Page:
Having returned from his service in WWI with many watercolors and pastel sketches depicting the landscapes he had seen, this is one of Nash's first oil paintings, based on the drawing Sunrise, Inverness Copse (1918). Both his drawing and painting that followed depict the war-torn Western Front, where the trees have been burned or beaten away and the earth has become scarred and undulated by shell holes. There are no people, but the tree stumps have an eerie human presence. Indeed, the trees are either personified or they stand as gravestones for the men no longer standing there themselves.
Despite a tone of pessimism and a scene wrought with destruction, the sun beats down and continues to illuminate this land. This light works on two levels; it shows a glimmer of hope that Nash cannot let go of, but also introduces a tone of mockery with regards the purpose and intent of war. The latter rings particularly true when considered in respect to the title of the work - We are making a new world - which acts both as a parody of the naive ambitions of war and as a description of how the landscape has been subjected to such destruction that it is almost unrecognizable. A former curator at The Imperial War Museum, Roger Tolson, affirms "In Nash's bitter vision the sun will continue to rise each and every day to expose the desecration and to repeat judgment on the perpetrators. This new world is unwanted, unlovable but inescapable."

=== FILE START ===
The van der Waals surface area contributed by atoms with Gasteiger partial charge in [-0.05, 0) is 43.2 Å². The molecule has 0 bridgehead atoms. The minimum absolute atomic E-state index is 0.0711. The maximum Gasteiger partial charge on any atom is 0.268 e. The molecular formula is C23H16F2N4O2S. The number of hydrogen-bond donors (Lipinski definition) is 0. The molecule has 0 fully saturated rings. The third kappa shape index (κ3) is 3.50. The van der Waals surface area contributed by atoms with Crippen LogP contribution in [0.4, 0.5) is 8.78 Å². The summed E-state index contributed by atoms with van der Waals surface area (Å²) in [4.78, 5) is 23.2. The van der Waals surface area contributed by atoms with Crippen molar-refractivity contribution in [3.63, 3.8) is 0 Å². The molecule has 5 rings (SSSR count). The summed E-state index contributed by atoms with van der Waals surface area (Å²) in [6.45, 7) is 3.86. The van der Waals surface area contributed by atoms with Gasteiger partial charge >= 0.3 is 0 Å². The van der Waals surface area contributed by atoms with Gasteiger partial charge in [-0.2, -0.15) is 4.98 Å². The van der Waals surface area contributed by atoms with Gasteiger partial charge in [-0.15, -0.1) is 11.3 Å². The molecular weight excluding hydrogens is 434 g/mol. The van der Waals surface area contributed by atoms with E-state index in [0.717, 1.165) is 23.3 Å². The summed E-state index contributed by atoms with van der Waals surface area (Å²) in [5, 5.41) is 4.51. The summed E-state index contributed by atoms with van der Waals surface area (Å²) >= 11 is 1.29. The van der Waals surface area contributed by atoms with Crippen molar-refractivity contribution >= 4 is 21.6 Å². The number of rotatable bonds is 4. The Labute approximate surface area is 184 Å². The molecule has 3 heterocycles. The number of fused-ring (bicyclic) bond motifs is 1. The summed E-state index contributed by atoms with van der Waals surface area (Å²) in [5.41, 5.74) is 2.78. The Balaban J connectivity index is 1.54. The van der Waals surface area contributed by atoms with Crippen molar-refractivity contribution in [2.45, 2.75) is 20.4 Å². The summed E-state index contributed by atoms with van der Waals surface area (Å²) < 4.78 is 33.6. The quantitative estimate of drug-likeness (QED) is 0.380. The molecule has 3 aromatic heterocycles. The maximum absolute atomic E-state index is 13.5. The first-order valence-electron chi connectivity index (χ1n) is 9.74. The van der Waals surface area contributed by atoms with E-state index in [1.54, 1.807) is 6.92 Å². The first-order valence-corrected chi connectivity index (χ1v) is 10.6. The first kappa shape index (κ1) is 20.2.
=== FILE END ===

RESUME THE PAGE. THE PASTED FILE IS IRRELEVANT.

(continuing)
This work is generally considered to be one of the most memorable images of the First World War and has been compared to Picasso's Guernica (1937) - the Spanish Master's legendary response to the bombing of the eponymous town. Nash poignantly subverts the usually peaceful and picturesque English landscape tradition and introduces a new element of horror. As such, the painting well embodies his comments of the previous year with respect to his role as a war artist: "I am a messenger who will bring back word from men fighting to those who want the war to last forever." This message, he claimed, would reveal the "bitter truth" of war.